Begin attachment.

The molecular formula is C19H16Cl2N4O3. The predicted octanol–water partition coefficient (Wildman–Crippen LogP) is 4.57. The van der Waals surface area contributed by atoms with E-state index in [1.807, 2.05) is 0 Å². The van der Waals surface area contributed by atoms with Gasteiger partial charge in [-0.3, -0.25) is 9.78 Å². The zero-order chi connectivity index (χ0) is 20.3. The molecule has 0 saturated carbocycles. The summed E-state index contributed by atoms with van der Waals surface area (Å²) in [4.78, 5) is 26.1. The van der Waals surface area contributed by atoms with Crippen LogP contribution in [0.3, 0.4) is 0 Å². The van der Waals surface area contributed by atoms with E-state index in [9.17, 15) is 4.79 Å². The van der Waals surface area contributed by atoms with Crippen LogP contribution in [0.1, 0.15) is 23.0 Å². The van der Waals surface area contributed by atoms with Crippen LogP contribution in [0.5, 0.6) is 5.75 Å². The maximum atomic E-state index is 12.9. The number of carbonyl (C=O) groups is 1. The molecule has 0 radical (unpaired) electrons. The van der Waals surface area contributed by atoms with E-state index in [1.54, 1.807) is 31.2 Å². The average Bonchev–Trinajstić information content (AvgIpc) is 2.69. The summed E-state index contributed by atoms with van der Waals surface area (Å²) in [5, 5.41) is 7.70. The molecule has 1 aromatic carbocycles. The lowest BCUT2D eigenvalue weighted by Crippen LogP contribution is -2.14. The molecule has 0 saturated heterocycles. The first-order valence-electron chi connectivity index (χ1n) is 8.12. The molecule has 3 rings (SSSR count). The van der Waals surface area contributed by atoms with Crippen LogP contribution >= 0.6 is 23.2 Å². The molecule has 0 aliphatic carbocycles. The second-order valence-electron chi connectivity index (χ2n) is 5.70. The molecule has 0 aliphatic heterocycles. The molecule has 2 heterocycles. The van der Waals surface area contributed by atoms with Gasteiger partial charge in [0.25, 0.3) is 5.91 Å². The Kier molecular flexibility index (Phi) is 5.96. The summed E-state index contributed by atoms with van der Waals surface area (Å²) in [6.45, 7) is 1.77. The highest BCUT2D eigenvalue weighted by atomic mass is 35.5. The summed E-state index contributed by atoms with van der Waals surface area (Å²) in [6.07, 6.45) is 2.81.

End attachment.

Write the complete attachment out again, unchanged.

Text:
The molecular formula is C19H16Cl2N4O3. The predicted octanol–water partition coefficient (Wildman–Crippen LogP) is 4.57. The van der Waals surface area contributed by atoms with E-state index in [1.807, 2.05) is 0 Å². The van der Waals surface area contributed by atoms with Gasteiger partial charge in [-0.3, -0.25) is 9.78 Å². The zero-order chi connectivity index (χ0) is 20.3. The molecule has 0 saturated carbocycles. The summed E-state index contributed by atoms with van der Waals surface area (Å²) in [4.78, 5) is 26.1. The van der Waals surface area contributed by atoms with Crippen LogP contribution in [0.3, 0.4) is 0 Å². The van der Waals surface area contributed by atoms with E-state index in [9.17, 15) is 4.79 Å². The van der Waals surface area contributed by atoms with Crippen LogP contribution in [0.1, 0.15) is 23.0 Å². The van der Waals surface area contributed by atoms with Crippen LogP contribution in [0.5, 0.6) is 5.75 Å². The maximum atomic E-state index is 12.9. The number of carbonyl (C=O) groups is 1. The molecule has 0 radical (unpaired) electrons. The van der Waals surface area contributed by atoms with E-state index in [1.54, 1.807) is 31.2 Å². The average Bonchev–Trinajstić information content (AvgIpc) is 2.69. The summed E-state index contributed by atoms with van der Waals surface area (Å²) in [5, 5.41) is 7.70. The molecule has 1 aromatic carbocycles. The lowest BCUT2D eigenvalue weighted by Crippen LogP contribution is -2.14. The molecule has 0 saturated heterocycles. The first-order valence-electron chi connectivity index (χ1n) is 8.12. The molecule has 3 rings (SSSR count). The van der Waals surface area contributed by atoms with Crippen LogP contribution >= 0.6 is 23.2 Å². The molecule has 0 aliphatic carbocycles. The second-order valence-electron chi connectivity index (χ2n) is 5.70. The molecule has 0 aliphatic heterocycles. The molecule has 2 heterocycles. The van der Waals surface area contributed by atoms with Gasteiger partial charge in [0.25, 0.3) is 5.91 Å². The Kier molecular flexibility index (Phi) is 5.96. The summed E-state index contributed by atoms with van der Waals surface area (Å²) in [6.45, 7) is 1.77. The highest BCUT2D eigenvalue weighted by atomic mass is 35.5. The summed E-state index contributed by atoms with van der Waals surface area (Å²) in [6.07, 6.45) is 2.81.